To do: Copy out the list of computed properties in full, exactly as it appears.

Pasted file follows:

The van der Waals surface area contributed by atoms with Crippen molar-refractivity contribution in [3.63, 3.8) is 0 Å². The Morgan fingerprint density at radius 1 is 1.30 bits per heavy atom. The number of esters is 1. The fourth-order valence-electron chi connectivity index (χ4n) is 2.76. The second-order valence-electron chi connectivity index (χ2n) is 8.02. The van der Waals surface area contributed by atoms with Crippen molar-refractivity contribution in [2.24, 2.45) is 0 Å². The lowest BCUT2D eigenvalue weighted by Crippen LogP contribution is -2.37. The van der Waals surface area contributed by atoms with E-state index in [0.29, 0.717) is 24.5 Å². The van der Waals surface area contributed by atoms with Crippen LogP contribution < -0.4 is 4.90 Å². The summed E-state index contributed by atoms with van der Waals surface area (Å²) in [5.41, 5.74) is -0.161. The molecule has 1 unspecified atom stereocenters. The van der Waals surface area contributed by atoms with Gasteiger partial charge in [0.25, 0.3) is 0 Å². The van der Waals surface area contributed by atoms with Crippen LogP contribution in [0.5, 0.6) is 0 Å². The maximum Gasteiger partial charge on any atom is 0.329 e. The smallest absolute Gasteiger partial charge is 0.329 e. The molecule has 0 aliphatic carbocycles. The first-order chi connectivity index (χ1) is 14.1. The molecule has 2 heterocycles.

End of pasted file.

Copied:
The van der Waals surface area contributed by atoms with Crippen molar-refractivity contribution in [3.63, 3.8) is 0 Å². The Morgan fingerprint density at radius 1 is 1.30 bits per heavy atom. The number of esters is 1. The fourth-order valence-electron chi connectivity index (χ4n) is 2.76. The second-order valence-electron chi connectivity index (χ2n) is 8.02. The van der Waals surface area contributed by atoms with Crippen molar-refractivity contribution in [2.24, 2.45) is 0 Å². The lowest BCUT2D eigenvalue weighted by Crippen LogP contribution is -2.37. The van der Waals surface area contributed by atoms with E-state index in [0.29, 0.717) is 24.5 Å². The van der Waals surface area contributed by atoms with Crippen LogP contribution < -0.4 is 4.90 Å². The summed E-state index contributed by atoms with van der Waals surface area (Å²) in [5.41, 5.74) is -0.161. The molecule has 1 unspecified atom stereocenters. The van der Waals surface area contributed by atoms with Gasteiger partial charge in [0.25, 0.3) is 0 Å². The van der Waals surface area contributed by atoms with Crippen LogP contribution in [0.5, 0.6) is 0 Å². The maximum Gasteiger partial charge on any atom is 0.329 e. The smallest absolute Gasteiger partial charge is 0.329 e. The molecule has 0 aliphatic carbocycles. The first-order chi connectivity index (χ1) is 14.1. The molecule has 2 heterocycles.